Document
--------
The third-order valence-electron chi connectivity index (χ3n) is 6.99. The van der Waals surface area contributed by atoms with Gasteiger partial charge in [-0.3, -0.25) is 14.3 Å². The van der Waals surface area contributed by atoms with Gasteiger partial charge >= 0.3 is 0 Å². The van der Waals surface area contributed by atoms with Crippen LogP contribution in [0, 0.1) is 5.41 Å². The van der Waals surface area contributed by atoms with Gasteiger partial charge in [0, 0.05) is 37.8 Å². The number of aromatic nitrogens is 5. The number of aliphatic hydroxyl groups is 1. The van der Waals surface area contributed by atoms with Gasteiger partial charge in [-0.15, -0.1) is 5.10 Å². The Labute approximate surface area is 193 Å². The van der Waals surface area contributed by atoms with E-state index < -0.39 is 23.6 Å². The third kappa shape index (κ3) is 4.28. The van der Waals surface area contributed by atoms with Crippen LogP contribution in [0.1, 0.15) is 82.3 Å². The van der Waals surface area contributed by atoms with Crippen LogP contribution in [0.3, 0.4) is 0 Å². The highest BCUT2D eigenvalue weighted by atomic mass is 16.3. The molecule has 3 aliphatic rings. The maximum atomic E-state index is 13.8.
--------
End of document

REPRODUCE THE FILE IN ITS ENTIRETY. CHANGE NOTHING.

The third-order valence-electron chi connectivity index (χ3n) is 6.99. The van der Waals surface area contributed by atoms with Gasteiger partial charge in [-0.3, -0.25) is 14.3 Å². The van der Waals surface area contributed by atoms with Gasteiger partial charge >= 0.3 is 0 Å². The van der Waals surface area contributed by atoms with Crippen LogP contribution in [0, 0.1) is 5.41 Å². The van der Waals surface area contributed by atoms with Gasteiger partial charge in [0, 0.05) is 37.8 Å². The number of aromatic nitrogens is 5. The number of aliphatic hydroxyl groups is 1. The van der Waals surface area contributed by atoms with Gasteiger partial charge in [-0.15, -0.1) is 5.10 Å². The Labute approximate surface area is 193 Å². The van der Waals surface area contributed by atoms with E-state index < -0.39 is 23.6 Å². The third kappa shape index (κ3) is 4.28. The van der Waals surface area contributed by atoms with Crippen LogP contribution in [0.1, 0.15) is 82.3 Å². The van der Waals surface area contributed by atoms with Crippen LogP contribution in [0.3, 0.4) is 0 Å². The highest BCUT2D eigenvalue weighted by atomic mass is 16.3. The molecule has 3 aliphatic rings. The maximum atomic E-state index is 13.8.